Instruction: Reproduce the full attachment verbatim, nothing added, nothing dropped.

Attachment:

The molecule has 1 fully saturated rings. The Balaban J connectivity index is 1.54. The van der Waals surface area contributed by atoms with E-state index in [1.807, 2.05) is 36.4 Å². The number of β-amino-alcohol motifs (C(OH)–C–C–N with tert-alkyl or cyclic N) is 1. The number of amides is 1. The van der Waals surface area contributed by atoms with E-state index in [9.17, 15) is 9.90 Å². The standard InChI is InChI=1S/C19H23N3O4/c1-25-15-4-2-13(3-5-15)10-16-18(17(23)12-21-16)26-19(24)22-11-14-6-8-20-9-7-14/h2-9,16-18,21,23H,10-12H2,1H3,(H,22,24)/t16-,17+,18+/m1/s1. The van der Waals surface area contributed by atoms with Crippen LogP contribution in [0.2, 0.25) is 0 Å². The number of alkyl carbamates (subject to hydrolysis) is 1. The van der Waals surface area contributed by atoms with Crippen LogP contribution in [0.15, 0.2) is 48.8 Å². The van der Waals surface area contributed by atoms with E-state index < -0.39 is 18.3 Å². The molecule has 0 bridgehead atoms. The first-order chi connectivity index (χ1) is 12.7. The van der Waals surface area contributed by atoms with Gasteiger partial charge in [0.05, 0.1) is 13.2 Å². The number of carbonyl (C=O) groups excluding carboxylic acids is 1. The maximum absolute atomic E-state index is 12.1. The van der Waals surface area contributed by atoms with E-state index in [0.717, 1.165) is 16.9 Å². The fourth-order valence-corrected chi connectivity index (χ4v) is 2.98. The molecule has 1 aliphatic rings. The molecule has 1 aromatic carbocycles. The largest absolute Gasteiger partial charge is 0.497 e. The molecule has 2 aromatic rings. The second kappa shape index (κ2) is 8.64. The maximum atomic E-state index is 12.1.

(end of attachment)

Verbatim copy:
The molecule has 1 fully saturated rings. The Balaban J connectivity index is 1.54. The van der Waals surface area contributed by atoms with E-state index in [1.807, 2.05) is 36.4 Å². The number of β-amino-alcohol motifs (C(OH)–C–C–N with tert-alkyl or cyclic N) is 1. The number of amides is 1. The van der Waals surface area contributed by atoms with E-state index in [9.17, 15) is 9.90 Å². The standard InChI is InChI=1S/C19H23N3O4/c1-25-15-4-2-13(3-5-15)10-16-18(17(23)12-21-16)26-19(24)22-11-14-6-8-20-9-7-14/h2-9,16-18,21,23H,10-12H2,1H3,(H,22,24)/t16-,17+,18+/m1/s1. The van der Waals surface area contributed by atoms with Crippen LogP contribution in [0.2, 0.25) is 0 Å². The number of alkyl carbamates (subject to hydrolysis) is 1. The van der Waals surface area contributed by atoms with Crippen LogP contribution in [0.15, 0.2) is 48.8 Å². The van der Waals surface area contributed by atoms with E-state index < -0.39 is 18.3 Å². The molecule has 0 bridgehead atoms. The first-order chi connectivity index (χ1) is 12.7. The van der Waals surface area contributed by atoms with Gasteiger partial charge in [0.05, 0.1) is 13.2 Å². The number of carbonyl (C=O) groups excluding carboxylic acids is 1. The maximum absolute atomic E-state index is 12.1. The van der Waals surface area contributed by atoms with E-state index in [0.717, 1.165) is 16.9 Å². The fourth-order valence-corrected chi connectivity index (χ4v) is 2.98. The molecule has 1 aliphatic rings. The molecule has 1 aromatic carbocycles. The largest absolute Gasteiger partial charge is 0.497 e. The molecule has 2 aromatic rings. The second kappa shape index (κ2) is 8.64. The maximum atomic E-state index is 12.1.